If there ever was a year in which Hispanics are going to make their presence felt on Election Day, it would seem to be this year.
The 2008 presidential race offers the right mix of candidates and issues to inspire a historically elusive subset of potential voters to mobilize in unprecedented numbers, according to political strategists familiar with the Hispanic market.
Traditionally, Hispanics have lagged behind both non-Hispanic whites and blacks in voting. About 47 percent of all eligible Hispanics voted in the past two presidential elections - the George Bush vs. Al Gore contest in 2000 and the Bush vs. John Kerry election in 2004.
Furthermore, the percentage of Hispanic voters who participated in those elections remained stagnant, according to the U.S. Census Bureau. In comparison, the percentages of eligible non-Hispanic whites and blacks who voted increased from 2000 to 2004.
"It's a sad record," said Roberto Reveles, past president of Somos America, a Phoenix coalition of community organizations, labor unions, political leaders and students associations that supports comprehensive immigration reform.
The 2008 race could alter the pattern of low Hispanic voter turnout, though, he said. Among the compelling factors:
Republican presidential candidate Sen. John McCain of Arizona, a well-known figure among Hispanics nationwide and one of the national leaders on immigration issues.
Republican vice presidential candidate Gov. Sarah Palin of Alaska, a strong woman figure. "In many ways, while we're considered a macho society, women are very influential in the Latino culture," Reveles said.
Democratic presidential candidate Sen. Barack Obama of Illinois, the first minority to head a major party ticket.
The border security and immigration issues remain unresolved.
In addition, kitchen-table issues such as small-business taxes, military and veterans affairs, and education play to Hispanic families and voters.
Reveles said, "All conditions are in place for us to see a significant increase in voter turnout among Latinos like there hasn't been in the past."
If that should happen though, it will come without the participation of Tempe residents Anthony Molina and Britteny Carles. Neither is registered to vote, and neither has plans to register before Oct. 6, the deadline for the Nov. 4 election.
"I have other things I have to do, and it's not one of the things on my mind really," said Molina, 26, a movie theater worker.
The 2008 slate of candidates has done nothing to pique his interest. "I just see a colored man in the race. That's about all I have to say about that," he said outside a QuikTrip convenience store Saturday.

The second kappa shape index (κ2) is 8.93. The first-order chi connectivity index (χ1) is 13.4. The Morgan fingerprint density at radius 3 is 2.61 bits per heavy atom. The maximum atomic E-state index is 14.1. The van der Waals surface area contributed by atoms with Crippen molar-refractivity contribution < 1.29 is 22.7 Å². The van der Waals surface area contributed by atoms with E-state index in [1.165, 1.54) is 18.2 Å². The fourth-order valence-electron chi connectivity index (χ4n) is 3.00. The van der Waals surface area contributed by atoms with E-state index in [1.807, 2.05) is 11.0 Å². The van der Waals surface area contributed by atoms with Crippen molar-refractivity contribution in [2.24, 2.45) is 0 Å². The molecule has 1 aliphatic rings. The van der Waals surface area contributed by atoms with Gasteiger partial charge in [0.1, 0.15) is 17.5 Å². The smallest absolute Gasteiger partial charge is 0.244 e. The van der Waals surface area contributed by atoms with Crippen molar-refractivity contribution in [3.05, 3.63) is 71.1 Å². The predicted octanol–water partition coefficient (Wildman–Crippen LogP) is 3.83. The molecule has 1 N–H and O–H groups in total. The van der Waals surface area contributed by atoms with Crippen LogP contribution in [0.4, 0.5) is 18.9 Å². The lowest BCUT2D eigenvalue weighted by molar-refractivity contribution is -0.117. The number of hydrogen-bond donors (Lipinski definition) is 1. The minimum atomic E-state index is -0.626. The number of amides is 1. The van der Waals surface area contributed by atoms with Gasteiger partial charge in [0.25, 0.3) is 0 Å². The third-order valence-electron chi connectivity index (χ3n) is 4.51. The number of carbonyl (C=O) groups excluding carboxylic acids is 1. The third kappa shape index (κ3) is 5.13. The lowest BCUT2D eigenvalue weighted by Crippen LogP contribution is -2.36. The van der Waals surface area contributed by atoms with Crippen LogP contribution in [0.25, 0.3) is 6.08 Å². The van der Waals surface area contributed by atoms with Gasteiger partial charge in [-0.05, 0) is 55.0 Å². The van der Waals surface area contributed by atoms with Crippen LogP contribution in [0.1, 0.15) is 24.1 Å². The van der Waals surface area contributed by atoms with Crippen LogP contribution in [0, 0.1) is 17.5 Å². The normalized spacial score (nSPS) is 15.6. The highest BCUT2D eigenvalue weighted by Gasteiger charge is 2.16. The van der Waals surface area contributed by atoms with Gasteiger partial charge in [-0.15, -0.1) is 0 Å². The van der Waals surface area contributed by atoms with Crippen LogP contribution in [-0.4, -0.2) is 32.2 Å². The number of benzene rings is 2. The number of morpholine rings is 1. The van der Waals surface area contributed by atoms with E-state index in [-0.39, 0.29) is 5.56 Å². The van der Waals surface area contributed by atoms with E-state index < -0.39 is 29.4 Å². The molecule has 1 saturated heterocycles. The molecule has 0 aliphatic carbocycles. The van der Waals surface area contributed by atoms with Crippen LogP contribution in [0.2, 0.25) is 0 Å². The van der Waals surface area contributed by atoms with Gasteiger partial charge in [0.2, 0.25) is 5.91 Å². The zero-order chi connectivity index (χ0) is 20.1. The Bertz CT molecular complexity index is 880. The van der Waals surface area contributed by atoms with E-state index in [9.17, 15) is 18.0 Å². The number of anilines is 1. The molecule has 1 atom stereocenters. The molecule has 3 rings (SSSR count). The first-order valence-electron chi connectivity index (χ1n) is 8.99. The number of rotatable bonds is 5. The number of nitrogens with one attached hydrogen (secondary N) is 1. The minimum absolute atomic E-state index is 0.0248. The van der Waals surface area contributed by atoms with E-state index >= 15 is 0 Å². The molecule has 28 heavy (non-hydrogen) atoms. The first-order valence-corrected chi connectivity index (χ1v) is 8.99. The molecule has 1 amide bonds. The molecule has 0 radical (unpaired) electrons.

Carles said it would be nice to see someone of color elected president, but she has no plans to vote for Obama nor anyone else.
"I just try to live life. And that politics stuff, I don't know, it's not one of my things," said the 19-year-old discount store sales clerk.
The reasons behind the traditionally low voter turnout rates among Hispanics overall are tough to pinpoint, but Reveles believes at least part of it stems from a history of intimidation at the polls.
"I remember in the late '50s and '60s when elections rolled around, one of the political parties would announce publicly that they had requested the presence of federal law enforcement at the polls to ensure that only legal residents voted. That was enough to keep people from the minority community away," he said.
The Hispanic community's institutional memory of the pre-civil rights era intimidation, coupled with the current anti-illegal immigrant sentiment may be at play, he said.
Political strategist Jaime Molera said his read is that voter turnout is closely associated with education level. In general, as Hispanics narrow the education gap, the voter participation gap will shrink as well.
This year in particular could be a turning point, because both the McCain and Obama campaigns are actively seeking Hispanic votes, said Molera, a partner with The Molera Alverez Group, a Phoenix lobbying and consulting firm that usually works with Republicans.
The Democratic Party took Hispanics for granted in 2000 and 2004, while the Bush campaign aggressively and specifically targeted them, Molera said. "I give Bush a lot of credit. Bush, as far as his campaign, really understood that could be a major thing," he said.
Republicans and Democrats alike followed Bush's lead and stepped up their efforts this year, which is certain to produce a huge upsurge in Hispanic voter turnout in November, he said. "Really for the first time - you're seeing both political parties really dumping in significant amounts of money specifically targeted toward Latinos," he said.
Eliseo Medina, a labor organizer and treasurer of an 11-state voter registration drive called Mi Familia Vota, similarly said Hispanics are more driven than ever to participate in the political process, largely because the political race has come to them.
Several states across the Southwest, plus Florida, have emerged as battleground states, giving Hispanics a particularly decisive role in shaping the country's political future.
"Sheer growth coupled with the community's ever-increasing political will are converging to deliver a powerful punch," Medina said when the campaign rolled out last year.